6

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Number

$6$ (six) is:

$2 \times 3$


The only triangular number with less than $660$ digits whose square is also triangular:
$6^2 = 36 = 1 + 2 + 3 + 4 + 5 + 6 + 7 + 8 = \dfrac {8 \paren {8 + 1} } 2$


$1$st Term

The $1$st positive integer which can be expressed as the sum of $2$ odd primes in $1$ way:
$6 = 3 + 3$


The $1$st triangular number which can be expressed as the product of $3$ consecutive integers:
$6 = T_3 = 1 \times 2 \times 3$


The $1$st power of $6$ after the zeroth $1$:
$6 = 6^1$


The $1$st:
perfect number
semiperfect number
primitive semiperfect number
and the only number which is the sum and product of the same $3$ distinct numbers:
$6 = 1 + 2 + 3 = 1 \times 2 \times 3$


The $1$st unitary perfect number:
$6 = 1 + 2 + 3$


$2$nd Term

The $2$nd Ore number after $1$:
$\dfrac {6 \times \map \tau 6} {\map \sigma 6} = 2$
and the $2$nd after $1$ whose divisors also have an arithmetic mean which is an integer:
$\dfrac {\map \sigma 6} {\map \tau 6} = 3$


The $2$nd semiprime after $4$:
$6 = 2 \times 3$


The $2$nd primorial after $1$, $2$ (counting $1$ as the zeroth):
$6 = p_2 \# = 3 \# = 2 \times 3$


The $2$nd hexagonal number after $1$:
$6 = 1 + 5 = 2 \paren {2 \times 2 - 1}$


The $2$nd pentagonal pyramidal number after $1$:
$6 = 1 + 5 = \dfrac {2^2 \paren {2 + 1} } 2$


The $2$nd composite number, and the first with distinct prime factors:
$6 = 2 \times 3$
Hence the $1$st positive integer after $1$ which is not the power of a prime number.
The $2$nd primorial which can be expressed as the product of consecutive integers:
$3 \# = 6 = 2 \times 3$


The $2$nd central binomial coefficient after $2$:
$6 = \dbinom {2 \times 2} 2 := \dfrac {4!} {\paren {2!}^2}$


The $2$nd of the $3$rd pair of consecutive integers whose product is a primorial:
$5 \times 6 = 30 = 5 \#$


$3$rd Term

The $3$rd special highly composite number after $1$, $2$


The $3$rd factorial after $1$, $2$:
$6 = 3! = 3 \times 2 \times 1$


The $3$rd triangular number after $1$, $3$:
$6 = 1 + 2 + 3 = \dfrac {3 \paren {3 + 1} } 2$


The $3$rd automorphic number after $1$, $5$:
$6^2 = 3 \mathbf 6$


The $3$rd even number after $2$, $4$ which cannot be expressed as the sum of $2$ composite odd numbers


The index (after $2, 3$) of the $3$rd Woodall prime:
$6 \times 2^6 - 1 = 383$


The $3$rd positive integer which is not the sum of $1$ or more distinct squares:
$2$, $3$, $6$, $\ldots$


The $3$rd integer $m$ after $3$, $4$ such that $m! - 1$ (its factorial minus $1$) is prime:
$6! - 1 = 720 - 1 = 719$


$4$th Term

The $4$th highly composite number after $1$, $2$, $4$:
$\map \tau 6 = 4$


The $4$th superabundant number after $1$, $2$, $4$:
$\dfrac {\map \sigma 6} 6 = \dfrac {12} 6 = 2$


The $4$th trimorphic number after $1$, $4$, $5$:
$6^3 = 21 \mathbf 6$


The $4$th palindromic triangular number after $0$, $1$, $3$


The $4$th palindromic triangular number after $0$, $1$, $3$ whose index is itself palindromic:
$6 = T_3$


$5$th Term

The $5$th highly abundant number after $1$, $2$, $3$, $4$:
$\map \sigma 6 = 12$


The $5$th Ulam number after $1$, $2$, $3$, $4$:
$6 = 2 + 4$


The $5$th (strictly) positive integer after $1$, $2$, $3$, $4$ which cannot be expressed as the sum of exactly $5$ non-zero squares.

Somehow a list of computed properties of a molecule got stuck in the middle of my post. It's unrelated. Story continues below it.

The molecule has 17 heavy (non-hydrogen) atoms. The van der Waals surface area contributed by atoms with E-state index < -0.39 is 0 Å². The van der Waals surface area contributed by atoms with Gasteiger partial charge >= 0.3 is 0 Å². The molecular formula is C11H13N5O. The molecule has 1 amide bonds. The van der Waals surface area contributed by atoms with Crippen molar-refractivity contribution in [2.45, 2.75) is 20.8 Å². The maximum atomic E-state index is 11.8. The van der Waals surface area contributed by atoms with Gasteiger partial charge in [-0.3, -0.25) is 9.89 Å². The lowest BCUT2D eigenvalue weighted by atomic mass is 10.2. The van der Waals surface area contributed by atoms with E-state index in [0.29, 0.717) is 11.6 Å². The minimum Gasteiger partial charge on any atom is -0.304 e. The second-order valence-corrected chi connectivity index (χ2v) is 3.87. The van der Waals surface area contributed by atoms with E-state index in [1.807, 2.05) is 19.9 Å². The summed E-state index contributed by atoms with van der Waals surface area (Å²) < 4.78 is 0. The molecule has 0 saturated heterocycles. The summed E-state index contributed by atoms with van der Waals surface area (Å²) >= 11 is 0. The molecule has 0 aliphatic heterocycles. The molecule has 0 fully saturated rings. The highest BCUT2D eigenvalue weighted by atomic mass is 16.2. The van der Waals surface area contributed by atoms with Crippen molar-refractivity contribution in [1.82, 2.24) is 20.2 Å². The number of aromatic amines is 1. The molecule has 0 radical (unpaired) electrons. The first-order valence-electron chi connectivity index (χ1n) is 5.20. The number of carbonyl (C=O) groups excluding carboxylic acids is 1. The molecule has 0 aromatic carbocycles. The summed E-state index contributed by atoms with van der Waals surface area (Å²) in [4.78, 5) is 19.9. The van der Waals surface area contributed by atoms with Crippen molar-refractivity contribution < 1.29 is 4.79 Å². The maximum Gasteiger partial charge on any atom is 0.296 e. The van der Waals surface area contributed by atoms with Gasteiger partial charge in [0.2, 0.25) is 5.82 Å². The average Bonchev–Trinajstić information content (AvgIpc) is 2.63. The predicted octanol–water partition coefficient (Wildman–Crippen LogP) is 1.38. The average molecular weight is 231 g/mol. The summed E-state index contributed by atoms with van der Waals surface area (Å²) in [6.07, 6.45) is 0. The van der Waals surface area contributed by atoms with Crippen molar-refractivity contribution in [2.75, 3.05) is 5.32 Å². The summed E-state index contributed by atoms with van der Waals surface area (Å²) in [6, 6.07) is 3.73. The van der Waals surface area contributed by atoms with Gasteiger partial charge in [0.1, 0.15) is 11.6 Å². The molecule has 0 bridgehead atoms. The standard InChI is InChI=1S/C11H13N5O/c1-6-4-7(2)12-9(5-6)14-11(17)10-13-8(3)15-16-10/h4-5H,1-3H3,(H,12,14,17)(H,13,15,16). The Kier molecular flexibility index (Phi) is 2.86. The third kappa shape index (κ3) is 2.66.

The $5$th positive integer after $1$, $2$, $3$, $4$ such that all smaller positive integers coprime to it are prime


The $5$th after $1$, $2$, $4$, $5$ of the $24$ positive integers which cannot be expressed as the sum of distinct non-pythagorean primes


$6$th Term

The $6$th of the (trivial $1$-digit) pluperfect digital invariants after $1$, $2$, $3$, $4$, $5$:
$6^1 = 6$


The $6$th of the (trivial $1$-digit) Zuckerman numbers after $1$, $2$, $3$, $4$, $5$:
$6 = 1 \times 6$


The $6$th of the (trivial $1$-digit) harshad numbers after $1$, $2$, $3$, $4$, $5$:
$6 = 1 \times 6$


$7$th Term

The $7$th integer $n$ after $0$, $1$, $2$, $3$, $4$, $5$ such that $2^n$ contains no zero in its decimal representation:
$2^6 = 64$


The $7$th integer $n$ after $0$, $1$, $2$, $3$, $4$, $5$ such that $5^n$ contains no zero in its decimal representation:
$5^6 = 15 \, 625$


The $7$th integer $n$ after $0$, $1$, $2$, $3$, $4$, $5$ such that both $2^n$ and $5^n$ have no zeroes:
$2^6 = 64$, $5^6 = 15 \, 625$


The $7$th integer after $0$, $1$, $2$, $3$, $4$, $5$ which is (trivially) the sum of the increasing powers of its digits taken in order:
$6^1 = 6$


Miscellaneous

$6 = \sqrt {1^3 + 2^3 + 3^3}$


The number of faces of a cube


The number of vertices of its dual, the regular octahedron


The number of edges of a tetrahedron


The area and semiperimeter of the $3-4-5$ triangle:
$6 = \dfrac {3 \times 4} 2 = \dfrac {3 + 4 + 5} 2$


Arithmetic Functions on $6$

\(\displaystyle \map \tau { 6 }\) \(=\) \(\displaystyle 4\) $\tau$ of $6$
\(\displaystyle \map \phi { 6 }\) \(=\) \(\displaystyle 2\) $\phi$ of $6$
\(\displaystyle \map \sigma { 6 }\) \(=\) \(\displaystyle 12\) $\sigma$ of $6$


Also see


Previous in Sequence: $1$


Previous in Sequence: $2$


Previous in Sequence: $3$


Previous in Sequence: $4$


Previous in Sequence: $5$


Next in Sequence: $10$ and above


Historical Note

The number $6$ was associated by the Pythagoreans with health.

It was also, like $5$, associated with marriage, as it is the product of $2$, the first female number, and $3$, the first male number.

It also stood for equilibrium, its symbol being two triangles placed base to base:

Equilibrium.png


The number $6$ was also believed by the Pythagoreans to be perfect, as it was the sum of:

$1$, the unity
$2$, the principle of diversity
$3$, the "sacred trinity".

The fact that $1 + 2 + 3 = 1 \times 2 \times 3$ added to its mystique.

Six is a perfect number in itself ... God created all things in six days because this number is perfect. And it would remain perfect, even if the work of six days did not exist.
-- as reported by Ludwig Bieler


Sources